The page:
The President Has No Monopoly On National Security
If President Bush has succeeded in one thing of national import more than any other it's that he has created the perception that he is strong on security. In fact, he's prepared to stake his reelection on this claim. The irony is that even the Democratic presidential contenders have thus far failed to mount any serious challenge to Mr. Bush's "monopoly on national security." Even worse, none has presented his own realistic alternative national security agenda.
Mr. Bush measures his success in three areas; the war on terrorism, the containment of weapons of mass destruction, and his domestic security measures. In each, the president and his team have been extremely crafty in exploiting initial successes, and then when things went terribly sour, they never admitting to any errors either in judgment or concerning the premises on which they acted.
Although no one questions the wisdom of waging war against the Taliban regime in Afghanistan and the destruction of Al Qaeda bases, we have absolutely no assurance today that Afghanistan will not become once again a haven for terrorist groups, including Al Qaeda. Indeed, outside the capital, Kabul, warlords continue to operate as they have in the past. Taliban cells are also being formed in many parts of the country, while the infiltration of weapons and terrorist operatives from Pakistan continues unabated. Notwithstanding the writing of a new constitution and all the trappings of democracy that have accompanied it, most of the population remains financially despondent, providing a fertile ground for new and old terrorist organizations to flourish. Mr. Bush can boast all he wants about the $1.5 billion this country allocated for Afghanistan's security and reconstruction, but it's a trivial amount if we are serious about fighting terrorism in that part of the world where Islamic militancy, with America the target of its wrath, is percolating.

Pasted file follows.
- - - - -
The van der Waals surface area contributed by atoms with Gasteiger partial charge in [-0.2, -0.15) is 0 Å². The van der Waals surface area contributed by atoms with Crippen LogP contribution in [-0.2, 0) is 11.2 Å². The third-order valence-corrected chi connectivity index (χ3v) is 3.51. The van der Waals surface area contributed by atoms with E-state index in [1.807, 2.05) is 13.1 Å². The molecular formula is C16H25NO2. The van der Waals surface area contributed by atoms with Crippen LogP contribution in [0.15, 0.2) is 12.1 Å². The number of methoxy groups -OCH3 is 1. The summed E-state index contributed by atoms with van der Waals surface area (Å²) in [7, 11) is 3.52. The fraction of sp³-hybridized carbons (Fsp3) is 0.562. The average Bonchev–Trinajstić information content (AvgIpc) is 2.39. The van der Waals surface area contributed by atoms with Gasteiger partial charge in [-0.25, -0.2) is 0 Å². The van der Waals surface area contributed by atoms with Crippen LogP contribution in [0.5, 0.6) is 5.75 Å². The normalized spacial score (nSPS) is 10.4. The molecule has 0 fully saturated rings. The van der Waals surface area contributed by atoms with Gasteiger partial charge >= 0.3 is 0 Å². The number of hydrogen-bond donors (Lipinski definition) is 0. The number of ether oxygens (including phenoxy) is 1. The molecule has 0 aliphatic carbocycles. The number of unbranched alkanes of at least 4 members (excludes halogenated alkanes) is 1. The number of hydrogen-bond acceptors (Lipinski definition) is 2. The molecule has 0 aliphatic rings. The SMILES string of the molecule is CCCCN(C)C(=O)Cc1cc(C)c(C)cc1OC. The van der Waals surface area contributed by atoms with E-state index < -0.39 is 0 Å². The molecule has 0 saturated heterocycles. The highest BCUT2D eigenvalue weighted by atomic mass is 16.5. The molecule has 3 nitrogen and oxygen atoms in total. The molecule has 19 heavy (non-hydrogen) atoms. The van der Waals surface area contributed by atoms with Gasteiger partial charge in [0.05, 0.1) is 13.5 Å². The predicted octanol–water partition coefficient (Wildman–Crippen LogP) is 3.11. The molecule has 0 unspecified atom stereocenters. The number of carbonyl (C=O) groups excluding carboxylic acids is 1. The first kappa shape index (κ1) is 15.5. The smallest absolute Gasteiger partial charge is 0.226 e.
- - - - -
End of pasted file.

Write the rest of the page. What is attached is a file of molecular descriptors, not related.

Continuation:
Next, let's focus on Iraq. The President shifted his war on terrorism to Iraq under the pretext of an elusive connection between Saddam Hussein and Al Qaeda, the alleged stockpiling of WMD by the Iraq regime, and Saddam's supposed readiness to use these against us. The logical conclusion to this scenario was Iraq presented an imminent danger that justified a preemptive attack. By now we all know that no link to Al Qaeda has been established. Yet that has not deterred this administration from continuing to pour tens of billions of dollars into Iraq. Meanwhile our soldiers there are being killed left and right, and we have not advanced our war on terrorism a single inch by waging war against Iraq and then occupying it. Largely because of our actions, the Middle East, which remains one of main sources of terrorism, is more unsettled today than ever and hatred for America has reached unprecedented levels in the region. As long as the Israeli-Palestinian conflict, which this administration has virtually walked away from, continues to simmer, and volatile security conditions in Iraq persist, ten new recruits to terrorist organizations will spring up to replace each one we kill or capture.